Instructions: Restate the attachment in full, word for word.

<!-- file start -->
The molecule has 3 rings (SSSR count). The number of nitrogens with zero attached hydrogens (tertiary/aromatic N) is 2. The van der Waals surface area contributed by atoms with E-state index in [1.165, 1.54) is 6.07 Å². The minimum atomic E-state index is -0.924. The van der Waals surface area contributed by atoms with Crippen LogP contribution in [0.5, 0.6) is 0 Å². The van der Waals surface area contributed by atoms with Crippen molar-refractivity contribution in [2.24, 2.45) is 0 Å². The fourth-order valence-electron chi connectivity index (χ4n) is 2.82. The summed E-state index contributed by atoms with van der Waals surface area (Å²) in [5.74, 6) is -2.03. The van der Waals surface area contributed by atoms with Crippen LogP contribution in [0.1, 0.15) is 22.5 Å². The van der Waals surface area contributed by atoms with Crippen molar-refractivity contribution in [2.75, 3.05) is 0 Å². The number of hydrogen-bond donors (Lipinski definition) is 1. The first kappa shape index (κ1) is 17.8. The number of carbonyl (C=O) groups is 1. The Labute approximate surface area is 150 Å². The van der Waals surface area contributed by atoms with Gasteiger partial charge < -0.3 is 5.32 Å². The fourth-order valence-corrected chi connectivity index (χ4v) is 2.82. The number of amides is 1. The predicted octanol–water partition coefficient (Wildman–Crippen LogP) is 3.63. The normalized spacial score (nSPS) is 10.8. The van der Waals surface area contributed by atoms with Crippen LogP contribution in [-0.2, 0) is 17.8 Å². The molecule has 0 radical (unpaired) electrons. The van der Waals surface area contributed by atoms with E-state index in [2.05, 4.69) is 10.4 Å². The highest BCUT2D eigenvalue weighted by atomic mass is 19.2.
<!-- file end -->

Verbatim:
The molecule has 3 rings (SSSR count). The number of nitrogens with zero attached hydrogens (tertiary/aromatic N) is 2. The van der Waals surface area contributed by atoms with E-state index in [1.165, 1.54) is 6.07 Å². The minimum atomic E-state index is -0.924. The van der Waals surface area contributed by atoms with Crippen LogP contribution in [0.5, 0.6) is 0 Å². The van der Waals surface area contributed by atoms with Crippen molar-refractivity contribution in [2.24, 2.45) is 0 Å². The fourth-order valence-electron chi connectivity index (χ4n) is 2.82. The summed E-state index contributed by atoms with van der Waals surface area (Å²) in [5.74, 6) is -2.03. The van der Waals surface area contributed by atoms with Crippen LogP contribution in [0.1, 0.15) is 22.5 Å². The van der Waals surface area contributed by atoms with Crippen molar-refractivity contribution in [2.75, 3.05) is 0 Å². The number of hydrogen-bond donors (Lipinski definition) is 1. The first kappa shape index (κ1) is 17.8. The number of carbonyl (C=O) groups is 1. The Labute approximate surface area is 150 Å². The van der Waals surface area contributed by atoms with Gasteiger partial charge < -0.3 is 5.32 Å². The fourth-order valence-corrected chi connectivity index (χ4v) is 2.82. The number of amides is 1. The predicted octanol–water partition coefficient (Wildman–Crippen LogP) is 3.63. The normalized spacial score (nSPS) is 10.8. The van der Waals surface area contributed by atoms with Crippen LogP contribution in [-0.2, 0) is 17.8 Å². The molecule has 0 radical (unpaired) electrons. The van der Waals surface area contributed by atoms with E-state index in [2.05, 4.69) is 10.4 Å². The highest BCUT2D eigenvalue weighted by atomic mass is 19.2.